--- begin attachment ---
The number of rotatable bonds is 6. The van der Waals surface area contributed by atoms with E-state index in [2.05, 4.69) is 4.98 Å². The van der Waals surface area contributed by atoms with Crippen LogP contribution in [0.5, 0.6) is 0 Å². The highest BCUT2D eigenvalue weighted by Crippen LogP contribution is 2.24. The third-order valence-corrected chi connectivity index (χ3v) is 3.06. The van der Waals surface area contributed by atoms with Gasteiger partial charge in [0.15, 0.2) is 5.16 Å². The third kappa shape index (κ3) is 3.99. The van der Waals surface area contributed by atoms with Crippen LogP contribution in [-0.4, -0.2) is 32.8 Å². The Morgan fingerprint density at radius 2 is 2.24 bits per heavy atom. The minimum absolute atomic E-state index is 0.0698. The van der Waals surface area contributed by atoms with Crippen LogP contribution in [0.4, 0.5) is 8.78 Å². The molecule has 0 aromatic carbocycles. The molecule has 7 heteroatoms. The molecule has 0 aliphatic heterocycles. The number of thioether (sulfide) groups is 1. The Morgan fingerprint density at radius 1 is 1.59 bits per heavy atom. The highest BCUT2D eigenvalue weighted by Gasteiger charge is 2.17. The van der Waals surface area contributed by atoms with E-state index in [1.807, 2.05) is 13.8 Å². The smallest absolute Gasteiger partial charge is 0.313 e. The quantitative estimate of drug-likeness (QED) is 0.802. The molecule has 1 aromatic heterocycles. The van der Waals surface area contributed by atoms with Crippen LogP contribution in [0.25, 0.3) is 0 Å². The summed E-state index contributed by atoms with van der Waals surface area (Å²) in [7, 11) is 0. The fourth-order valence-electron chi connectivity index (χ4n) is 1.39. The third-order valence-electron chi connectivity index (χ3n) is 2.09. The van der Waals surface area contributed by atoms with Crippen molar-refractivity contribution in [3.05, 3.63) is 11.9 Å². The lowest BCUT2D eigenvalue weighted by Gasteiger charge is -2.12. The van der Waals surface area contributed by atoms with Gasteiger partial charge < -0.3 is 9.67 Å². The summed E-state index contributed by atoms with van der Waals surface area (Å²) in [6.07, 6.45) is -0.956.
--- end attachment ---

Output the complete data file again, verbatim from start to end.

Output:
The number of rotatable bonds is 6. The van der Waals surface area contributed by atoms with E-state index in [2.05, 4.69) is 4.98 Å². The van der Waals surface area contributed by atoms with Crippen LogP contribution in [0.5, 0.6) is 0 Å². The highest BCUT2D eigenvalue weighted by Crippen LogP contribution is 2.24. The third-order valence-corrected chi connectivity index (χ3v) is 3.06. The van der Waals surface area contributed by atoms with Gasteiger partial charge in [0.15, 0.2) is 5.16 Å². The third kappa shape index (κ3) is 3.99. The van der Waals surface area contributed by atoms with Crippen LogP contribution in [-0.4, -0.2) is 32.8 Å². The Morgan fingerprint density at radius 2 is 2.24 bits per heavy atom. The minimum absolute atomic E-state index is 0.0698. The van der Waals surface area contributed by atoms with Crippen LogP contribution in [0.4, 0.5) is 8.78 Å². The molecule has 0 aromatic carbocycles. The molecule has 7 heteroatoms. The molecule has 0 aliphatic heterocycles. The number of thioether (sulfide) groups is 1. The Morgan fingerprint density at radius 1 is 1.59 bits per heavy atom. The highest BCUT2D eigenvalue weighted by Gasteiger charge is 2.17. The van der Waals surface area contributed by atoms with E-state index in [1.807, 2.05) is 13.8 Å². The smallest absolute Gasteiger partial charge is 0.313 e. The quantitative estimate of drug-likeness (QED) is 0.802. The molecule has 1 aromatic heterocycles. The van der Waals surface area contributed by atoms with Crippen LogP contribution in [0.25, 0.3) is 0 Å². The summed E-state index contributed by atoms with van der Waals surface area (Å²) in [7, 11) is 0. The fourth-order valence-electron chi connectivity index (χ4n) is 1.39. The third-order valence-electron chi connectivity index (χ3n) is 2.09. The van der Waals surface area contributed by atoms with Crippen molar-refractivity contribution in [3.05, 3.63) is 11.9 Å². The lowest BCUT2D eigenvalue weighted by Gasteiger charge is -2.12. The van der Waals surface area contributed by atoms with Gasteiger partial charge < -0.3 is 9.67 Å². The summed E-state index contributed by atoms with van der Waals surface area (Å²) in [6.07, 6.45) is -0.956.